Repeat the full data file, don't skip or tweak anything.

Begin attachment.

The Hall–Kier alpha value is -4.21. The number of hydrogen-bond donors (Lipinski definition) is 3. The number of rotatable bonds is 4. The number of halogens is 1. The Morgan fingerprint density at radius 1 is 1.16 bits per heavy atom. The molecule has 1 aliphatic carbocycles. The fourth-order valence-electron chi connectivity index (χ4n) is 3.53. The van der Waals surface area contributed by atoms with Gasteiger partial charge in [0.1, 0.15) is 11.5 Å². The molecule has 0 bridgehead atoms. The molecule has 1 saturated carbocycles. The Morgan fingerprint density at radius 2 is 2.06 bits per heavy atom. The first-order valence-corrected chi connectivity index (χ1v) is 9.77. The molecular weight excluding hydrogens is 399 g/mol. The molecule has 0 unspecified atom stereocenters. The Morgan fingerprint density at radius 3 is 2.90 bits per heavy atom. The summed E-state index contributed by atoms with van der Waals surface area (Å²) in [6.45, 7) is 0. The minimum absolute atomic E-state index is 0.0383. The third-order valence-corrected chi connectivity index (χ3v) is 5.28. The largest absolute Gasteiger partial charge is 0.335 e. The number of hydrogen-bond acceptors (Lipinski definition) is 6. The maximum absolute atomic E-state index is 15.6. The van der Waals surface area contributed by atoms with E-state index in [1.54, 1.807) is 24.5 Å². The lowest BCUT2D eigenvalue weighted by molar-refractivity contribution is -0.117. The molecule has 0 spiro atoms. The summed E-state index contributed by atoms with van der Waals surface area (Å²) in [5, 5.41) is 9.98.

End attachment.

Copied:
The Hall–Kier alpha value is -4.21. The number of hydrogen-bond donors (Lipinski definition) is 3. The number of rotatable bonds is 4. The number of halogens is 1. The Morgan fingerprint density at radius 1 is 1.16 bits per heavy atom. The molecule has 1 aliphatic carbocycles. The fourth-order valence-electron chi connectivity index (χ4n) is 3.53. The van der Waals surface area contributed by atoms with Gasteiger partial charge in [0.1, 0.15) is 11.5 Å². The molecule has 0 bridgehead atoms. The molecule has 1 saturated carbocycles. The Morgan fingerprint density at radius 2 is 2.06 bits per heavy atom. The first-order valence-corrected chi connectivity index (χ1v) is 9.77. The molecular weight excluding hydrogens is 399 g/mol. The molecule has 0 unspecified atom stereocenters. The Morgan fingerprint density at radius 3 is 2.90 bits per heavy atom. The summed E-state index contributed by atoms with van der Waals surface area (Å²) in [6.45, 7) is 0. The minimum absolute atomic E-state index is 0.0383. The third-order valence-corrected chi connectivity index (χ3v) is 5.28. The largest absolute Gasteiger partial charge is 0.335 e. The number of hydrogen-bond acceptors (Lipinski definition) is 6. The maximum absolute atomic E-state index is 15.6. The van der Waals surface area contributed by atoms with E-state index in [1.54, 1.807) is 24.5 Å². The lowest BCUT2D eigenvalue weighted by molar-refractivity contribution is -0.117. The molecule has 0 spiro atoms. The summed E-state index contributed by atoms with van der Waals surface area (Å²) in [5, 5.41) is 9.98.